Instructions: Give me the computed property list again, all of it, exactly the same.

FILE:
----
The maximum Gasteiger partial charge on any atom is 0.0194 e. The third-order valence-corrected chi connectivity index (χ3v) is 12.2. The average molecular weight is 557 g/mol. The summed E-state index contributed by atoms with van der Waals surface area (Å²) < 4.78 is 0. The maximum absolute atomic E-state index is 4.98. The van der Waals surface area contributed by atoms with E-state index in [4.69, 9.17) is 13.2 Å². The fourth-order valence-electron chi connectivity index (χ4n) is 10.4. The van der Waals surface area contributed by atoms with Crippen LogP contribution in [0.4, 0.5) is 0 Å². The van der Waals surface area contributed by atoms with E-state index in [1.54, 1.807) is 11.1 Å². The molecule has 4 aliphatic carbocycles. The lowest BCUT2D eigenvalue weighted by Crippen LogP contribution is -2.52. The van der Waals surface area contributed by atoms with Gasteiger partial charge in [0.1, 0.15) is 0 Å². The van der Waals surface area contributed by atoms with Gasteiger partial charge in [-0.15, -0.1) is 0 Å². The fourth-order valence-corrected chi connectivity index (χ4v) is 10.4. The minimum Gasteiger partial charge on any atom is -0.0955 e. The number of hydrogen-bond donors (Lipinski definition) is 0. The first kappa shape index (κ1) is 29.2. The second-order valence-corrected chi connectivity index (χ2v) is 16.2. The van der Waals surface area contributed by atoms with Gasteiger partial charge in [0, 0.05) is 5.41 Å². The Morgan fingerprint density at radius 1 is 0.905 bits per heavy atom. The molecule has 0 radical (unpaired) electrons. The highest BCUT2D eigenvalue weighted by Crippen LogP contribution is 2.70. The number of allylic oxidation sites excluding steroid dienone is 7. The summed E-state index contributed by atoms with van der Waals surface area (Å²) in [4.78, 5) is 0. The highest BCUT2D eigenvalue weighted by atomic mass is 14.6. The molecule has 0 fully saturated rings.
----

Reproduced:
The maximum Gasteiger partial charge on any atom is 0.0194 e. The third-order valence-corrected chi connectivity index (χ3v) is 12.2. The average molecular weight is 557 g/mol. The summed E-state index contributed by atoms with van der Waals surface area (Å²) < 4.78 is 0. The maximum absolute atomic E-state index is 4.98. The van der Waals surface area contributed by atoms with E-state index in [4.69, 9.17) is 13.2 Å². The fourth-order valence-electron chi connectivity index (χ4n) is 10.4. The van der Waals surface area contributed by atoms with Crippen LogP contribution in [0.4, 0.5) is 0 Å². The van der Waals surface area contributed by atoms with E-state index in [1.54, 1.807) is 11.1 Å². The molecule has 4 aliphatic carbocycles. The lowest BCUT2D eigenvalue weighted by Crippen LogP contribution is -2.52. The van der Waals surface area contributed by atoms with Gasteiger partial charge in [0.1, 0.15) is 0 Å². The van der Waals surface area contributed by atoms with Gasteiger partial charge in [-0.15, -0.1) is 0 Å². The fourth-order valence-corrected chi connectivity index (χ4v) is 10.4. The minimum Gasteiger partial charge on any atom is -0.0955 e. The number of hydrogen-bond donors (Lipinski definition) is 0. The first kappa shape index (κ1) is 29.2. The second-order valence-corrected chi connectivity index (χ2v) is 16.2. The van der Waals surface area contributed by atoms with Gasteiger partial charge in [0, 0.05) is 5.41 Å². The Morgan fingerprint density at radius 1 is 0.905 bits per heavy atom. The molecule has 0 radical (unpaired) electrons. The highest BCUT2D eigenvalue weighted by Crippen LogP contribution is 2.70. The number of allylic oxidation sites excluding steroid dienone is 7. The summed E-state index contributed by atoms with van der Waals surface area (Å²) in [4.78, 5) is 0. The highest BCUT2D eigenvalue weighted by atomic mass is 14.6. The molecule has 0 fully saturated rings.